Head and Neck Cancer

  1. Introduction
  2. I was recently diagnosed with head and neck cancer
  3. What are the Treatment Options
  4. I was already treated – now what should I do?
  5. Clinical Trials
  6. Links to our favorite web sites

Introduction:
Cancer of the Head and Neck includes several different tumors occurring in the aero-digestive tract that extends from the lips to the vocal cords.  The treatment for head and neck cancer varies according to the size of the cancer, the number of lymph nodes that are involved, the extent to which the cancer has spread to other parts of the body, the particular location, and cell type of the tumor. 

Types of Head and Neck Cancer

  • Ethmoid Sinus Tumors
  • Maxillary Sinus Tumors
  • Salivary Gland Tumors
  • Cancer of the Lip
  • Cancer of the Oral Cavity
  • Cancer of the Oropharynx
  • Cancer of the Hypopharynx
  • Cancer of the Glottic Larynx
  • Cancer of the Supraglottic Larynx
  • Cancer of the Nasopharynx
  • Other: lymphoma, sarcoma, melanoma, occult primary

How common is head and neck cancer in the United States?
Head and neck cancer accounts for about 3% of new cancer cases in the United States each year.  There were approximately 47,560 new cases estimated to occur in 2008 in the US. 

How common is head and neck cancer in the worldwide?
Worldwide there are approximately 500,000 new cases each year. Head and neck cancer is the fifth most common cancer worldwide and is the most common neoplasm in central Asia.

Is head and neck cancer equally common among men and women?
Men are affected significantly more than women with a ratio ranging from 2:1 to 4:1.

What are the Risk Factors for Head and Neck Cancer?
Alcohol and tobacco abuse are the most common risk factors in the US.  Moreover, patients who develop head and neck cancer as a result of alcohol and tobacco are also at a significant risk for developing other cancers, even after the original cancer is successfully treated.  The second cancer may occur again in the head and neck, or in another site, like the lung, or esophagus.
Human papilloma virus (HPV) infection is another risk factor for head and neck cancer. 

What is Human papilloma virus (HPV)?
Human papillomavirus (HPV) infection is the most commonly diagnosed sexually transmitted disease in the United States. It is associated with condyloma acuminatum (genital warts), squamous intraepithelial lesions (pre-cancerous lesions on the cervix) and even cancers such as: cervical, vaginal, vulval, penile, and anal cancer.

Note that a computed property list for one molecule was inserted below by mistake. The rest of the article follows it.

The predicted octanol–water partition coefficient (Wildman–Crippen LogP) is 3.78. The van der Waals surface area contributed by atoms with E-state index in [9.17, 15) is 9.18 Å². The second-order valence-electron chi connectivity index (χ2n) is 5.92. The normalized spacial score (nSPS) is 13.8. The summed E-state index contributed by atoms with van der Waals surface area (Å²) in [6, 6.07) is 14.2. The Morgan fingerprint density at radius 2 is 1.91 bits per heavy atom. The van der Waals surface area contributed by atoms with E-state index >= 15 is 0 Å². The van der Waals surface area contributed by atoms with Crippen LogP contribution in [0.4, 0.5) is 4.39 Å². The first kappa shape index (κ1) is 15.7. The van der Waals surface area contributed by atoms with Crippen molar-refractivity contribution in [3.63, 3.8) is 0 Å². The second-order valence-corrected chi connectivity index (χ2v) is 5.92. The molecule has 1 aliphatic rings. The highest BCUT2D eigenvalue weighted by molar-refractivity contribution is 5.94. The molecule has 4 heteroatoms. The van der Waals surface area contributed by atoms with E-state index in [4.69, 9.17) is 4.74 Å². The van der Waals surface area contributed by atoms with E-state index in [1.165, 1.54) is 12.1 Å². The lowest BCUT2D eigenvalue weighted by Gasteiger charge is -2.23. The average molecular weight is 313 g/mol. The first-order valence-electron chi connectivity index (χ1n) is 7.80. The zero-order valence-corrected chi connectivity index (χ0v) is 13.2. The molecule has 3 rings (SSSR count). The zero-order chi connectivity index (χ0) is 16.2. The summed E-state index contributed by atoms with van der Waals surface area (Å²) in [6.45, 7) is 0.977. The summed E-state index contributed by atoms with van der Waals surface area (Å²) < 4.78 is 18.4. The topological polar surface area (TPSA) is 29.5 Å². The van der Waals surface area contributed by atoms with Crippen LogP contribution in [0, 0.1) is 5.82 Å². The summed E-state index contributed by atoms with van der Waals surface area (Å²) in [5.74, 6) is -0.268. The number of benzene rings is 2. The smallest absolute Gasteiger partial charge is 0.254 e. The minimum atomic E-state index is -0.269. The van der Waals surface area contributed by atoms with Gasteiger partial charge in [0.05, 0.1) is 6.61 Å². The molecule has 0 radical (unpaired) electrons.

Recent studies suggest that HPV is an important cause of head and neck cancer in patients who do not use tobacco or alcohol. 

Are other viruses associated with head and neck cancer?
Yes, there is a very strong association between HNC and the Epstein-Barr virus (EBV).  In particular, EBV is associated with nasopharyngeal carcinoma (NPC).   Nasopharyngeal cancer is a relatively rare malignancy in the United States, but is one of the most common cancers in southern China.
Also, human immunodeficiency virus (HIV) is associated with a variety of malignancies. In particular lymphomas of the head and neck occur with increased frequency, and oral cavity cancers have been described in selected patients

I’ve heard the Betel Nut Chewing is also associated with Head and Neck Cancer?
Betel nut chewing, which is widespread in certain regions of Asia, is an independent risk factor for the development of squamous cell HNC.  It is particularly important when combined with tobacco and alcohol. Betel nut chewing may also be related to the development of liver and esophageal cancer.

Treatment options:

  1. Surgery
  2. Radiation
  3. Combination of surgery, radiation therapy, and chemotherapy (or targeted agent)
  4. Combination of radiation therapy and chemotherapy (or targeted agent) only

Treatment using chemotherapy and radiation therapy in combination, can often be very effective and help many patients avoid surgery (this is also called an organ-preservation protocol).

If the tumor is not completely eliminated by chemotherapy and radiation therapy, the patient may still require surgery.

Treatment for head and neck cancer is complex and requires aggressive support.

 

Dental care is also of utmost importance for patients receiving radiation therapy. 

If radiation therapy is anticipated, SEE YOUR DENTIST AS SOON AS POSSIBLE.
If any procedures are required, it may result in the delay of the start of your radiation therapy. For more information about how to prepare for Radiation Therapy please follow this link to Maxillofacial Surgery.

 

Many patients require insertion of a feeding tube called a PEG tube.

  • This tube is normally inserted into your stomach with the assistance of endoscopy by a gastroenterologist in the department of gastroenterology.
  • Sometimes this is performed by our radiologist.

Head and Neck Tumor Board:
We also have a head and neck cancer tumor board.

The following specialists are present for discussion of complex cases:

  • head and neck surgeons
  • radiation oncologists
  • medical oncologists
  • radiologists
  • pathologists
  • and other specialists

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